Lesson 11

Vision Four - Summer Fruit

(Amos 8)
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Introduction: Sometimes my dreams go bad. I'll be dreaming of being in some pleasant place when all of a sudden things turn dark and someone starts chasing me - or something like that. Has that happened to you? Things in your dreams or in your life do not turn out as you had originally expected? Amos' vision that we are studying today sounds like that on the surface. What seems good turns out bad. Let's jump in and see what we can learn.

  1. Fruit Basket Upset


    1. Read Amos 8:1-3. First, I want you to fix in your mind the candy that you like the best. Now, imagine that someone gave you a basket of it. What would be your reaction? (Those of you who understand proper nutrition can stick to imagining what Amos got - a bowl of ripe fruit! Obviously, we would like a basket of candy or fruit.)


      1. Why would God use ripe fruit (something good) as an illustration of the bad things He was going to do to His people? Why not say "Here, Amos, is a basket of snakes?"


      2. Have you ever bitten into a fruit that looked good, but was too ripe to the point of being rotten? (I think that is part of God's point. God says these people "look good" but they are really rotten.)


      3. Do you notice the way the word "ripe" is used to describe the fruit and to describe the time of judgment? Is this a coincidence? Or, is there some meaning in this? (Motyer's book on Amos reveals that there is a play on words in the Hebrew that is reflected in the NIV translation. The "ripe" fruit is "ripe" for judgment!)


    2. Let's list the contrasts we find in Amos 8:3,8-10. (Songs turn to wailing, solid ground begins to tremble, the land acts like water, the sun sets at noon and the day becomes like night, religious feasts become like funerals, singing turns to crying.)


      1. Why is God listing all of these opposites? These contrasts? (God is saying that He is going to turn things upside down. The people claim they are religious, they claim to be ripe fruit, but what they really are is ripe for judgment. Thus, God is going to change the existing order of things. This will be like the children's game "fruit basket upset.")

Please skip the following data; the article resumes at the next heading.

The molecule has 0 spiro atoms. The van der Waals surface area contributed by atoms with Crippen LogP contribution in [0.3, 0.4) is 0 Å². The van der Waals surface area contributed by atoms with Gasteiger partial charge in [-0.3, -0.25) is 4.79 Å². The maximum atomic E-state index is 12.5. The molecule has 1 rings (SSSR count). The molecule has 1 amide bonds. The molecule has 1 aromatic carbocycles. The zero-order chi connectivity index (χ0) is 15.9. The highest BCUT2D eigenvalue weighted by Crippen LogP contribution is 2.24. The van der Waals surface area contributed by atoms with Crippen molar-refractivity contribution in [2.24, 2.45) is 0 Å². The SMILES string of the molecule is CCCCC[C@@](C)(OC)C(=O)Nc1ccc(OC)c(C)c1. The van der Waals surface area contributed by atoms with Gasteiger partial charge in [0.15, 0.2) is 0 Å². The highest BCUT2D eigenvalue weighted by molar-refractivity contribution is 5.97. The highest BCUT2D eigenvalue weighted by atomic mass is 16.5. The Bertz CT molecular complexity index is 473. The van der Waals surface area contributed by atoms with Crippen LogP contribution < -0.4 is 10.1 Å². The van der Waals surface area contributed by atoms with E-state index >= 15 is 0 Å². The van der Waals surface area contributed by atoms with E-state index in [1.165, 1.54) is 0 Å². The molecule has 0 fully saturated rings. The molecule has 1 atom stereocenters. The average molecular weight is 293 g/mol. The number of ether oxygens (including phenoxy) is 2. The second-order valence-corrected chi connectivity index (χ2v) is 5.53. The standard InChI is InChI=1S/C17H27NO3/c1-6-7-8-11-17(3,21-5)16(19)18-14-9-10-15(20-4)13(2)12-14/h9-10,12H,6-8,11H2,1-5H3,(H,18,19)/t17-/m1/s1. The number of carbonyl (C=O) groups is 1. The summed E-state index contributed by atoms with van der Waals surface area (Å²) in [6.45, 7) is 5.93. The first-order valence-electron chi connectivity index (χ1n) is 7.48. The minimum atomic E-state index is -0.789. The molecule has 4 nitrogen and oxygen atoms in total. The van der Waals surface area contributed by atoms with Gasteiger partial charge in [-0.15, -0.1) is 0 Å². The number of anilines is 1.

2. The Sabbath


    1. Read Amos 8:4-6. Do you think these people kept the Sabbath? Or, did they just ignore it?(They must have been keeping it is some fashion because they wanted to know when it ended.)


      1. What do you think about the way they kept the Sabbath? (They had the wrong attitude. First, they wanted the Sabbath to be over. Why? Because they were anxious to get back to cheating people in their business dealings! They were making a mockery of the Sabbath by scheming to do evil on the very day they should have been scheming to do God's will.)


      2. Do we have the right attitude about Sabbath-keeping today?


        1. Are you personally anxious for Sabbath to end?


        2. Do you have trouble not thinking about your work on Sabbath?


    2. Of all the sins that God might have mentioned, why do you think He brought up the Sabbath? (This is another "ripe fruit" example. The people had an appearance of being righteous because they observed the Sabbath. But inside (that is their minds) they were rotten because they were plotting and scheming how they would cheat others just as soon as Sabbath ended.)


    3. What do these verses suggest to those who believe keeping the Sabbath holy is more important than other obligations to God? (This shows that "Sabbath-keeping" is not just a matter of keeping a set period of time holy. It shows that honoring the God of the Sabbath includes a life reflecting His holiness. Keeping Sabbath was no advantage to people who were lying, cheating and stealing the rest of the week!)